9 February 2014
Fifth Sunday after Epiphany
Epiphany 5A (RCL)
1 Corinthians 2:1-16
I’m not a fan of dramatic liturgical reading. I prefer a moderate intonation; enough to keep my interest, but not to interpret the passage for me. However, at the Church I attended in Boston, there was an African-American woman, a school teacher, who served as a lector. Whenever she was given a reading from the prophets, she would read dramatically, voice rising and falling in beautiful cadence. One could just imagine the prophet’s thundering speech as she read. This passage from Isaiah begs for such a reading.
The situation is the return from Exile. The people are discouraged that the glory of Zion is nothing like its former glory, and the restoration has bogged down. The prophet is painfully conscious of the sin of the people, and calls to repentance. The prophet’s call is not to a formal repentance, but to a true change in the life of the community. The message is timeless: if you remove the yoke of oppression, then your light will shine forth; then will you be called the repairer of the breach and the restorer of streets to live in. One need not look far to find streets in need of restoration. A formal, religious repentance won’t do, wringing our hands over the ideological issues which separate us. Instead, we need to cover the naked, invite the poor into our homes, feed the hungry, and remove the various yokes of oppression. This never seems like very good politics, but it is as true today as it was then, that this is the only thing that will repair the breach.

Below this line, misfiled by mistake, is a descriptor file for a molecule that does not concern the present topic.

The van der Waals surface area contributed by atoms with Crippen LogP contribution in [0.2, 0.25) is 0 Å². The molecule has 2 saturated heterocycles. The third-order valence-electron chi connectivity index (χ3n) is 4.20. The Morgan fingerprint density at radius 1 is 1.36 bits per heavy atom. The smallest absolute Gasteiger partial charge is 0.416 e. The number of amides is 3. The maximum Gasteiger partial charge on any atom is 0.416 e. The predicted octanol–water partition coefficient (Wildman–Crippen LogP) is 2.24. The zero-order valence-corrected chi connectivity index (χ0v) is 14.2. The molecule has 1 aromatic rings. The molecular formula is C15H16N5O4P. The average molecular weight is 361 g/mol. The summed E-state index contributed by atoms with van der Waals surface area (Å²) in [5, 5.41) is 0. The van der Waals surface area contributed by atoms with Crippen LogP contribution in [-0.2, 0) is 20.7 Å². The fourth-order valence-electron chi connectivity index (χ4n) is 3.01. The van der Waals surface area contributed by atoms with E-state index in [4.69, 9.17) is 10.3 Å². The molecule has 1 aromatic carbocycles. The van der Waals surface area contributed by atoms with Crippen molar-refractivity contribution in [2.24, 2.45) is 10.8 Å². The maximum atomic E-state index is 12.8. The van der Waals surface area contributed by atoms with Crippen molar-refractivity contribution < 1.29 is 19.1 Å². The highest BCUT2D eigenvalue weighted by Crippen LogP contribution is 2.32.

Matthew seems to be aware of this passage (or at least of the imagery of light and a restored city) in the passage we hear from the Sermon on the Mount. We are the light of the world, and a city set on a hill, but unless our righteousness exceeds that of the Scribes and Pharisees (an unfair characterization of them), we will not see the kingdom. Righteousness, understood as personal morality, won’t restore the city, or shine a light to the world. Instead, the law, understood as a rule of life for the community, as encoding proper and just modes of relationship, will shine before the world.
Matthew also includes the metaphor of salt. Salt makes things tasty. Every sacrifice offered included salt, even sacrifices of grain and flour included salt. Our actions in the world make the world tasty, and presentable to God. Often, we despair of being able to make systemic changes, but Jesus tells us that we are salt: a little goes a long way. By making just small changes, we can make the world a lot more liveable.